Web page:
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Every student is likely to have personal information in their computer, cell phone, academic file, wallet, and in their dorm room. It is necessary to protect this information especially for the students of Top Engineering Colleges. This is because thieves who steal your devices and personal information can then steal your identity and commit crimes in your name. Also, identity theft can affect their credit score and ability to get a job after graduation.

Protect your cyber threats on college campuses

Campus or public Wi-Fi

Today, campus-wide Wi-Fi is essential for colleges. Students use it to stay connected to professors, friends, and family and for research and other educational resources. However, campus Wi-Fi is not much more secure than any public Wi-Fi. It will leave you vulnerable to malware attacks, identify theft, and more.

In order to protect your online data and personal information, students of B Tech Colleges must ensure taking the right precautions, including using a VPN, confirming the network name, disabling the automatic connect function to make them verify the network authentic before connecting.


Theft is one of the most common forms of crime on college campuses. No matter whether individuals are working on a research paper in the library and get up to use the bathroom, or leave their dorm unlocked while visiting their friends. Losing your driver’s license, credit cards, and other valuable personal information can open all kinds of problems, including identity theft.

Individuals suffering room cybersecurity threats must be vigilant about keeping track of their belongings and use some common-sense strategies like lock dorm room; avoid leaving valuables, installing laptop tracking software, etc.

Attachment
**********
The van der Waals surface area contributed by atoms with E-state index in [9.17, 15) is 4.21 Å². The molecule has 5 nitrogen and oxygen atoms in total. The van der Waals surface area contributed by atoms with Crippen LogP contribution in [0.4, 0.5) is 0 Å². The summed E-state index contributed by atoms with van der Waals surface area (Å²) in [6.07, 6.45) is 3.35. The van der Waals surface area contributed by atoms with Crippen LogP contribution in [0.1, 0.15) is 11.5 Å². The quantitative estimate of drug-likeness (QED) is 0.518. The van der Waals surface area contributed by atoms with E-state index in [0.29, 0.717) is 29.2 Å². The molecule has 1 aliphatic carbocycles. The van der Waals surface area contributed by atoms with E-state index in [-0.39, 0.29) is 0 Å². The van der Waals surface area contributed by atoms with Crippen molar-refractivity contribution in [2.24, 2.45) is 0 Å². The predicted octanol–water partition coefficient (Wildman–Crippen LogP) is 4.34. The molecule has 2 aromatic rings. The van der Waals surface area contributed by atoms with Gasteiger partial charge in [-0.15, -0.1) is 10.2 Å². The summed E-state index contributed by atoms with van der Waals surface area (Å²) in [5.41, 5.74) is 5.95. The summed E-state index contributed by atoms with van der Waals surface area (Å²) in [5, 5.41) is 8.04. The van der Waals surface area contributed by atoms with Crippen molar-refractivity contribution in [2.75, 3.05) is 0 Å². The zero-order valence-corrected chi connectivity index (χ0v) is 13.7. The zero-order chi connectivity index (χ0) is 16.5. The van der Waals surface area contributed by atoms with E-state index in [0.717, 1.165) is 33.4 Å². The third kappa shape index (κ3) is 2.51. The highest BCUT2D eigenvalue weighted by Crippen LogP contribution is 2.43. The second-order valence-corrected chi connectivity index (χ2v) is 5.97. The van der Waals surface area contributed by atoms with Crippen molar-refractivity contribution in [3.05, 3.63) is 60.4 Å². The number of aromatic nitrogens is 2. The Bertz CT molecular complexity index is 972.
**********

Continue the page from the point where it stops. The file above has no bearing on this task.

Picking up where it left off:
Computer labs/communal workstations

Computer labs and communal workstations are complex. Key-logging enables cyber thieves to steal passwords and access software and personal information. Working at a communal workstation on campus may also expose individuals to infected software or files. However, it leaves them behind their browsing history and other bits of their digital information in the system.

Students of Computer Science Engineering at B Tech Colleges can avoid putting sensitive information or visiting any sites that seem suspicious.

Cyberbullying or revenge porn

Cyberbullying and harassment can be terrifying and negatively affect your overall health and well-being. If individuals have an online presence, they can experience some form of cyberbullying or harassment at some point.

ATM skimmers

ATMs on campus are vulnerable to hackers who install skimmers inside the machine and cameras to record you entering your PIN. In order to keep your ATM or debit card secure, students need to follow the following steps:

  1. Inspect the ATM to see if anything looks broken or unusual or to see whether there is a plastic overlay on the keypad, which may be used to record your PIN.
  2. If your card is hard to put in the slot, this may be the sign of an internal skimmer. Do not use the machine.
  3. Always cover the keypad with your hand when entering your PIN.
  4. If anyone is standing too closely behind you, walk away. They may be attempting to record you or your PIN.
  5. Keep your bank’s helpline handy so that you can freeze your account if you lose your card or think it’s been compromised.